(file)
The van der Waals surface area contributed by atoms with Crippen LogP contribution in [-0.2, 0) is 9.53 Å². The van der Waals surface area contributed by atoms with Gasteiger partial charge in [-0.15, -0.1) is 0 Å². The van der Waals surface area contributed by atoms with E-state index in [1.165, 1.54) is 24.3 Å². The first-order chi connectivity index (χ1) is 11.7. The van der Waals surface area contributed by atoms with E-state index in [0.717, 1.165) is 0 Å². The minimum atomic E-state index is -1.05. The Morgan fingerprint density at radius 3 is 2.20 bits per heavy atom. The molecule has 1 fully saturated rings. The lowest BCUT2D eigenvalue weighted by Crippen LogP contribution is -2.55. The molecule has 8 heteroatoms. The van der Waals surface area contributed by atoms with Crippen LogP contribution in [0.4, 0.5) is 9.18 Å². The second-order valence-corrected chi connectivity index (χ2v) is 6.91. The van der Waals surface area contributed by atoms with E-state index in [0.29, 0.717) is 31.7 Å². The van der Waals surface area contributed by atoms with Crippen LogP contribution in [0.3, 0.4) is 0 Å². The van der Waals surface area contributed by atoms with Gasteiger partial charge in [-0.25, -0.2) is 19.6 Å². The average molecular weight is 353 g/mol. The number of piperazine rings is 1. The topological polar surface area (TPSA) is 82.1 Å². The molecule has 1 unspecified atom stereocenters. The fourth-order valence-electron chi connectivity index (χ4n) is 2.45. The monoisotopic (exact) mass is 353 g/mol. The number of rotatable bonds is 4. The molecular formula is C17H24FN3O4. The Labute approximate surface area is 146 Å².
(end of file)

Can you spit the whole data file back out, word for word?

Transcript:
The van der Waals surface area contributed by atoms with Crippen LogP contribution in [-0.2, 0) is 9.53 Å². The van der Waals surface area contributed by atoms with Gasteiger partial charge in [-0.15, -0.1) is 0 Å². The van der Waals surface area contributed by atoms with E-state index in [1.165, 1.54) is 24.3 Å². The first-order chi connectivity index (χ1) is 11.7. The van der Waals surface area contributed by atoms with E-state index in [0.717, 1.165) is 0 Å². The minimum atomic E-state index is -1.05. The Morgan fingerprint density at radius 3 is 2.20 bits per heavy atom. The molecule has 1 fully saturated rings. The lowest BCUT2D eigenvalue weighted by Crippen LogP contribution is -2.55. The molecule has 8 heteroatoms. The van der Waals surface area contributed by atoms with Crippen LogP contribution in [0.4, 0.5) is 9.18 Å². The second-order valence-corrected chi connectivity index (χ2v) is 6.91. The van der Waals surface area contributed by atoms with E-state index in [0.29, 0.717) is 31.7 Å². The van der Waals surface area contributed by atoms with Crippen LogP contribution in [0.3, 0.4) is 0 Å². The van der Waals surface area contributed by atoms with Gasteiger partial charge in [-0.25, -0.2) is 19.6 Å². The average molecular weight is 353 g/mol. The number of piperazine rings is 1. The topological polar surface area (TPSA) is 82.1 Å². The molecule has 1 unspecified atom stereocenters. The fourth-order valence-electron chi connectivity index (χ4n) is 2.45. The monoisotopic (exact) mass is 353 g/mol. The number of rotatable bonds is 4. The molecular formula is C17H24FN3O4. The Labute approximate surface area is 146 Å².